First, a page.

If you do find an issue or omission on your pay stubs, you’ll want to immediately work with your payroll provider to correct it so it’s no longer replicated. If you have HR questions surrounding what to do next, reach out to an HR expert.
Unfortunately, employment laws are made by legislators who may have never run a business themselves—so lawmakers often don’t know how inconvenient their requirements are in a real-world context. Presumably many legislators are unaware, for instance, that payroll companies frequently charge employers per line for info printed on pay stubs. Many employers or well-meaning managers find themselves making errors because they tried to trim costs by omitting lines of data—but that’s a decision that may well come back to haunt you.
As is usually the case with employment laws, abiding by pay stub requirements is far, far cheaper than paying the fines for noncompliance. The good news is that we’re not suggesting you abandon having your payroll processed externally—payroll can still be a simple and effective thing to outsource if you keep an eye on it.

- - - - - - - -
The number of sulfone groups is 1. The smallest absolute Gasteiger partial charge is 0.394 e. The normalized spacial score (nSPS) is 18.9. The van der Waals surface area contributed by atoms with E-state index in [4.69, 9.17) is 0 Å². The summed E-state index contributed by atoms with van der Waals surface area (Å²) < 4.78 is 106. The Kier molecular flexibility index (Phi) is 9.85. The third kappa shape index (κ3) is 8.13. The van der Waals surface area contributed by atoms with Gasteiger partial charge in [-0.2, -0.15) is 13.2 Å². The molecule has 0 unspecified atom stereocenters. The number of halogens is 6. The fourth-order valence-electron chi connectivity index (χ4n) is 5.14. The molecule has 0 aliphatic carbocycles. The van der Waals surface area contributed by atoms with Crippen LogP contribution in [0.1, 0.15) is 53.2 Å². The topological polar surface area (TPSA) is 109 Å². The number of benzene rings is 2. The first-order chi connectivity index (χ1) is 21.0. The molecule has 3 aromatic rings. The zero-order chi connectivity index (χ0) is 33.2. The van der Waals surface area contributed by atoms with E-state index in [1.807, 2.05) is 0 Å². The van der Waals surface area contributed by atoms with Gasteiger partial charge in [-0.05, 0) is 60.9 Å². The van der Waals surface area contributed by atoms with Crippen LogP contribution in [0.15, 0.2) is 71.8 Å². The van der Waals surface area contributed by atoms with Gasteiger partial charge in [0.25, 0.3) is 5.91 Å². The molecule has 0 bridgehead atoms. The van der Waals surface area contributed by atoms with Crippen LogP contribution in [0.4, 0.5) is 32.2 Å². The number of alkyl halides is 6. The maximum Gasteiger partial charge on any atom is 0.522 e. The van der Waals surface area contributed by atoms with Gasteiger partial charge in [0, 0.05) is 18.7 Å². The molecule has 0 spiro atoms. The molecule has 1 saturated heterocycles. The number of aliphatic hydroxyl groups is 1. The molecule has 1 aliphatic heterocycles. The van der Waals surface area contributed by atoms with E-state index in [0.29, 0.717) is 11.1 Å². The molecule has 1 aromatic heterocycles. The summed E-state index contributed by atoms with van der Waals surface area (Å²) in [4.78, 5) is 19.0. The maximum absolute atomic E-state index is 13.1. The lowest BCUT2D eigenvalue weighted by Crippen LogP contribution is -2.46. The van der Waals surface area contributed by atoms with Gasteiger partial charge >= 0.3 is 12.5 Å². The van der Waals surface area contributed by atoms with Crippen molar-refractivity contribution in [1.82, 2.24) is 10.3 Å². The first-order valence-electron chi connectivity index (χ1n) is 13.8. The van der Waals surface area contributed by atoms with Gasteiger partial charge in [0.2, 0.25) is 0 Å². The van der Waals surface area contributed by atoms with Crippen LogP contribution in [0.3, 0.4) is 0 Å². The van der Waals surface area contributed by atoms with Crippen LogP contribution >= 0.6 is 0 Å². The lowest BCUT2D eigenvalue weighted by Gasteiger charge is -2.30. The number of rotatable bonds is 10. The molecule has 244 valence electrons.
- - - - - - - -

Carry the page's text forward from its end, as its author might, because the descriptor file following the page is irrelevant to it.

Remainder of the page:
Plus, some payroll companies are aware of the stricter requirements California employers face, and will work with you to be positive that you meet them. Our own payroll partner, PayDay, makes a special point of being more accountable to these requirements and won’t charge employers per line for items that must be included on pay stubs.
Keep a Close Watch on Payroll
Knowing your payroll company will work with you to minimize costs while also including all information required by California law is essential. Ensuring compliance is your responsibility—but remember, the great thing about payroll is that, once you have your format right, it can easily be replicated for subsequent pay stubs and pay periods.
So, now that you know the rules and consequences, would you bet on the accuracy of every detail in your employee pay stubs? Because as a California employer, you are betting money on this each and every time you run your payroll.